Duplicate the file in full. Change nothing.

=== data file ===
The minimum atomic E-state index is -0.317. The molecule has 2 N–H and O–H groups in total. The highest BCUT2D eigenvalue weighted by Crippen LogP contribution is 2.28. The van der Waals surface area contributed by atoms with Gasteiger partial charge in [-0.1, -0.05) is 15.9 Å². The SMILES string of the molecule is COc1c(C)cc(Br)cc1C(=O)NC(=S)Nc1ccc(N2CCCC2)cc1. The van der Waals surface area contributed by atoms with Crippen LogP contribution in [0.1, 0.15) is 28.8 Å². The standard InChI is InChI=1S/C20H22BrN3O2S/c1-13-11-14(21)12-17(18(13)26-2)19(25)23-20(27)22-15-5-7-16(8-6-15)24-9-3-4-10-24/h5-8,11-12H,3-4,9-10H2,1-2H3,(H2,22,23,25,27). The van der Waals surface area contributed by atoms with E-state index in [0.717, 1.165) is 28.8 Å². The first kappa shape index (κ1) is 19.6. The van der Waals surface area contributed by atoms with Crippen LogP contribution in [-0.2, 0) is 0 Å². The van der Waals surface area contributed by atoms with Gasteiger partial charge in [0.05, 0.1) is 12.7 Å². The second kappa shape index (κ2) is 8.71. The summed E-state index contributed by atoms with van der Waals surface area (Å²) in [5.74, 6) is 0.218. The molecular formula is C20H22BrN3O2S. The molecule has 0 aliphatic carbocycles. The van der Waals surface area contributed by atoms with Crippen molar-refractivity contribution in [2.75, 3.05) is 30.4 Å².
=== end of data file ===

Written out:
The minimum atomic E-state index is -0.317. The molecule has 2 N–H and O–H groups in total. The highest BCUT2D eigenvalue weighted by Crippen LogP contribution is 2.28. The van der Waals surface area contributed by atoms with Gasteiger partial charge in [-0.1, -0.05) is 15.9 Å². The SMILES string of the molecule is COc1c(C)cc(Br)cc1C(=O)NC(=S)Nc1ccc(N2CCCC2)cc1. The van der Waals surface area contributed by atoms with Crippen LogP contribution in [0.1, 0.15) is 28.8 Å². The standard InChI is InChI=1S/C20H22BrN3O2S/c1-13-11-14(21)12-17(18(13)26-2)19(25)23-20(27)22-15-5-7-16(8-6-15)24-9-3-4-10-24/h5-8,11-12H,3-4,9-10H2,1-2H3,(H2,22,23,25,27). The van der Waals surface area contributed by atoms with E-state index in [0.717, 1.165) is 28.8 Å². The first kappa shape index (κ1) is 19.6. The van der Waals surface area contributed by atoms with Crippen LogP contribution in [-0.2, 0) is 0 Å². The van der Waals surface area contributed by atoms with Gasteiger partial charge in [0.05, 0.1) is 12.7 Å². The second kappa shape index (κ2) is 8.71. The summed E-state index contributed by atoms with van der Waals surface area (Å²) in [5.74, 6) is 0.218. The molecular formula is C20H22BrN3O2S. The molecule has 0 aliphatic carbocycles. The van der Waals surface area contributed by atoms with Crippen molar-refractivity contribution in [2.75, 3.05) is 30.4 Å².